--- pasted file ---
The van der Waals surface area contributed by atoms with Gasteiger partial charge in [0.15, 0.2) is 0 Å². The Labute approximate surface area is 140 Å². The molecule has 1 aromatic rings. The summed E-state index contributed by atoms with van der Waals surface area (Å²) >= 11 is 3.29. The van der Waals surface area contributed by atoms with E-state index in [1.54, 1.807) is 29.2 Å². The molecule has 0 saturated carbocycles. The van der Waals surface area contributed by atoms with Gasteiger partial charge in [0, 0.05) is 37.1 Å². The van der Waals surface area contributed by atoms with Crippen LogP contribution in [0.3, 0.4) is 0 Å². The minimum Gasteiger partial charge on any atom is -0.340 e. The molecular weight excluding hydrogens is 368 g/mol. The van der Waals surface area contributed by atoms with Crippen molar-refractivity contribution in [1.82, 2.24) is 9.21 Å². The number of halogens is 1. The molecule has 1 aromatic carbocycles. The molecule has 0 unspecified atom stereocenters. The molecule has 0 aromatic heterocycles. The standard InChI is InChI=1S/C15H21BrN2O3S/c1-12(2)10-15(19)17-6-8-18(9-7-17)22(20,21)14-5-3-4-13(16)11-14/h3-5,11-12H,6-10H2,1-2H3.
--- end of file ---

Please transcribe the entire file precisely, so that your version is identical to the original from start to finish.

The van der Waals surface area contributed by atoms with Gasteiger partial charge in [0.15, 0.2) is 0 Å². The Labute approximate surface area is 140 Å². The molecule has 1 aromatic rings. The summed E-state index contributed by atoms with van der Waals surface area (Å²) >= 11 is 3.29. The van der Waals surface area contributed by atoms with E-state index in [1.54, 1.807) is 29.2 Å². The molecule has 0 saturated carbocycles. The van der Waals surface area contributed by atoms with Gasteiger partial charge in [0, 0.05) is 37.1 Å². The van der Waals surface area contributed by atoms with Crippen LogP contribution in [0.3, 0.4) is 0 Å². The minimum Gasteiger partial charge on any atom is -0.340 e. The molecular weight excluding hydrogens is 368 g/mol. The van der Waals surface area contributed by atoms with Crippen molar-refractivity contribution in [1.82, 2.24) is 9.21 Å². The number of halogens is 1. The molecule has 1 aromatic carbocycles. The molecule has 0 unspecified atom stereocenters. The molecule has 0 aromatic heterocycles. The standard InChI is InChI=1S/C15H21BrN2O3S/c1-12(2)10-15(19)17-6-8-18(9-7-17)22(20,21)14-5-3-4-13(16)11-14/h3-5,11-12H,6-10H2,1-2H3.